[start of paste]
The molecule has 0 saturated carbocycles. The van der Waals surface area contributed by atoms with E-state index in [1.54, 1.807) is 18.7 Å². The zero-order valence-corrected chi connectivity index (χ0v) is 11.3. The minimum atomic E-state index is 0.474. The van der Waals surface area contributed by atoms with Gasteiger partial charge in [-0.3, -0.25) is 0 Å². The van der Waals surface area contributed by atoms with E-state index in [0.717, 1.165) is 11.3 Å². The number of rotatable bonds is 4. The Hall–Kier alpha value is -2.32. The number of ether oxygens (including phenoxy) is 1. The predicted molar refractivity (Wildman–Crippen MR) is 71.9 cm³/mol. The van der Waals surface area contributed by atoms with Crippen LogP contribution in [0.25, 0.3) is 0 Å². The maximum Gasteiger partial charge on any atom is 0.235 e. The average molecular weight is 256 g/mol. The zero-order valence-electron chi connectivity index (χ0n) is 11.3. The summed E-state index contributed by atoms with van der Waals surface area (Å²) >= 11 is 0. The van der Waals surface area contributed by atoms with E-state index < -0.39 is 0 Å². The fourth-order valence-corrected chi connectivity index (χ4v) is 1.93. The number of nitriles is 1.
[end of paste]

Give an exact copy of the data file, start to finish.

The molecule has 0 saturated carbocycles. The van der Waals surface area contributed by atoms with E-state index in [1.54, 1.807) is 18.7 Å². The zero-order valence-corrected chi connectivity index (χ0v) is 11.3. The minimum atomic E-state index is 0.474. The van der Waals surface area contributed by atoms with Gasteiger partial charge in [-0.3, -0.25) is 0 Å². The van der Waals surface area contributed by atoms with E-state index in [0.717, 1.165) is 11.3 Å². The number of rotatable bonds is 4. The Hall–Kier alpha value is -2.32. The number of ether oxygens (including phenoxy) is 1. The predicted molar refractivity (Wildman–Crippen MR) is 71.9 cm³/mol. The van der Waals surface area contributed by atoms with Crippen LogP contribution in [0.25, 0.3) is 0 Å². The maximum Gasteiger partial charge on any atom is 0.235 e. The average molecular weight is 256 g/mol. The zero-order valence-electron chi connectivity index (χ0n) is 11.3. The summed E-state index contributed by atoms with van der Waals surface area (Å²) >= 11 is 0. The van der Waals surface area contributed by atoms with E-state index < -0.39 is 0 Å². The fourth-order valence-corrected chi connectivity index (χ4v) is 1.93. The number of nitriles is 1.